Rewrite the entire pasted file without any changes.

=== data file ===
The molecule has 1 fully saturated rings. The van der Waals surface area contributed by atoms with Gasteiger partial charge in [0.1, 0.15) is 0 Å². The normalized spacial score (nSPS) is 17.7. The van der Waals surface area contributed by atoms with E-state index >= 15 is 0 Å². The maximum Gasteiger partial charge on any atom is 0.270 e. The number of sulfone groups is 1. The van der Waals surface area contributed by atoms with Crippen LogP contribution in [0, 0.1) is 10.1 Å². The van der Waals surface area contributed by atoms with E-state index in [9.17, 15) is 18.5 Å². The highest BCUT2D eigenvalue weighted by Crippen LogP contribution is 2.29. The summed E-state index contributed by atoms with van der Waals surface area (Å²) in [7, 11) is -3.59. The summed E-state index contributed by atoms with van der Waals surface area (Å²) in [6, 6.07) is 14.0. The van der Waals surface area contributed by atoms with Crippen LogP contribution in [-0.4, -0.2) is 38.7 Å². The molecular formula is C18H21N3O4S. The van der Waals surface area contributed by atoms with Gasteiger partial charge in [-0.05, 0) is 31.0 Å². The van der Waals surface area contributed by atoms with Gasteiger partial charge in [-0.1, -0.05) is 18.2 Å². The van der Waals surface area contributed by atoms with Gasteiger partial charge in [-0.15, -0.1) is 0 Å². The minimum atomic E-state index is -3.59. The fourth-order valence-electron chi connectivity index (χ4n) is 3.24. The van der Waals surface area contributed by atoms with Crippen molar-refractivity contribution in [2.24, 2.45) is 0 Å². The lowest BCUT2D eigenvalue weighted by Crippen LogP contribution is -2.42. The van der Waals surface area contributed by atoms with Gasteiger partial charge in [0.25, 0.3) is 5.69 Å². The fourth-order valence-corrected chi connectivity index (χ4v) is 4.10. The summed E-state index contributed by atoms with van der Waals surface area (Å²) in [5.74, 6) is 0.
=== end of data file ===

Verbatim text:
The molecule has 1 fully saturated rings. The van der Waals surface area contributed by atoms with Gasteiger partial charge in [0.1, 0.15) is 0 Å². The normalized spacial score (nSPS) is 17.7. The van der Waals surface area contributed by atoms with E-state index >= 15 is 0 Å². The maximum Gasteiger partial charge on any atom is 0.270 e. The number of sulfone groups is 1. The van der Waals surface area contributed by atoms with Crippen LogP contribution in [0, 0.1) is 10.1 Å². The van der Waals surface area contributed by atoms with E-state index in [9.17, 15) is 18.5 Å². The highest BCUT2D eigenvalue weighted by Crippen LogP contribution is 2.29. The summed E-state index contributed by atoms with van der Waals surface area (Å²) in [7, 11) is -3.59. The summed E-state index contributed by atoms with van der Waals surface area (Å²) in [6, 6.07) is 14.0. The van der Waals surface area contributed by atoms with Crippen LogP contribution in [-0.4, -0.2) is 38.7 Å². The molecular formula is C18H21N3O4S. The van der Waals surface area contributed by atoms with Gasteiger partial charge in [-0.05, 0) is 31.0 Å². The van der Waals surface area contributed by atoms with Gasteiger partial charge in [-0.1, -0.05) is 18.2 Å². The van der Waals surface area contributed by atoms with Gasteiger partial charge in [-0.15, -0.1) is 0 Å². The minimum atomic E-state index is -3.59. The fourth-order valence-electron chi connectivity index (χ4n) is 3.24. The van der Waals surface area contributed by atoms with Crippen molar-refractivity contribution in [2.24, 2.45) is 0 Å². The lowest BCUT2D eigenvalue weighted by Crippen LogP contribution is -2.42. The van der Waals surface area contributed by atoms with Gasteiger partial charge in [0.25, 0.3) is 5.69 Å². The fourth-order valence-corrected chi connectivity index (χ4v) is 4.10. The summed E-state index contributed by atoms with van der Waals surface area (Å²) in [5.74, 6) is 0.